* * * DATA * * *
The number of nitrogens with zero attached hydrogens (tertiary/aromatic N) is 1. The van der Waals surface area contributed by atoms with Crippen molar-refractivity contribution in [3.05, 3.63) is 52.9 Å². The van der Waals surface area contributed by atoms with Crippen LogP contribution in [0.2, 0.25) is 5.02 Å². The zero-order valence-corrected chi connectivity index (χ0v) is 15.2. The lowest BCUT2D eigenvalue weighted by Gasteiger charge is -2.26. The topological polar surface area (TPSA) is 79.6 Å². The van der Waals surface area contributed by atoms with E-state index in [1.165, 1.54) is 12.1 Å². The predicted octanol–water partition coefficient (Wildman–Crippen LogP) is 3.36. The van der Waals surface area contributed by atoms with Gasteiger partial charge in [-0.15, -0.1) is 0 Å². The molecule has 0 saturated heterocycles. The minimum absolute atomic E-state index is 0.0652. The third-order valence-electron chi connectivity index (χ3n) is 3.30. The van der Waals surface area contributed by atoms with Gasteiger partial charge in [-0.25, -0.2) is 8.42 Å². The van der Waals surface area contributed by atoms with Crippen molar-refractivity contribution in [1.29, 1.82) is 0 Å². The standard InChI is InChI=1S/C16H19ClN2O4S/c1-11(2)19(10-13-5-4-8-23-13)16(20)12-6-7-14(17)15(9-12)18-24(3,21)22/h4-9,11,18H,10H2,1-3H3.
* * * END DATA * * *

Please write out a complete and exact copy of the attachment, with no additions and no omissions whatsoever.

The number of nitrogens with zero attached hydrogens (tertiary/aromatic N) is 1. The van der Waals surface area contributed by atoms with Crippen molar-refractivity contribution in [3.05, 3.63) is 52.9 Å². The van der Waals surface area contributed by atoms with Crippen LogP contribution in [0.2, 0.25) is 5.02 Å². The zero-order valence-corrected chi connectivity index (χ0v) is 15.2. The lowest BCUT2D eigenvalue weighted by Gasteiger charge is -2.26. The topological polar surface area (TPSA) is 79.6 Å². The van der Waals surface area contributed by atoms with E-state index in [1.165, 1.54) is 12.1 Å². The predicted octanol–water partition coefficient (Wildman–Crippen LogP) is 3.36. The van der Waals surface area contributed by atoms with Gasteiger partial charge in [-0.15, -0.1) is 0 Å². The molecule has 0 saturated heterocycles. The minimum absolute atomic E-state index is 0.0652. The third-order valence-electron chi connectivity index (χ3n) is 3.30. The van der Waals surface area contributed by atoms with Gasteiger partial charge in [-0.25, -0.2) is 8.42 Å². The van der Waals surface area contributed by atoms with Crippen molar-refractivity contribution in [1.29, 1.82) is 0 Å². The standard InChI is InChI=1S/C16H19ClN2O4S/c1-11(2)19(10-13-5-4-8-23-13)16(20)12-6-7-14(17)15(9-12)18-24(3,21)22/h4-9,11,18H,10H2,1-3H3.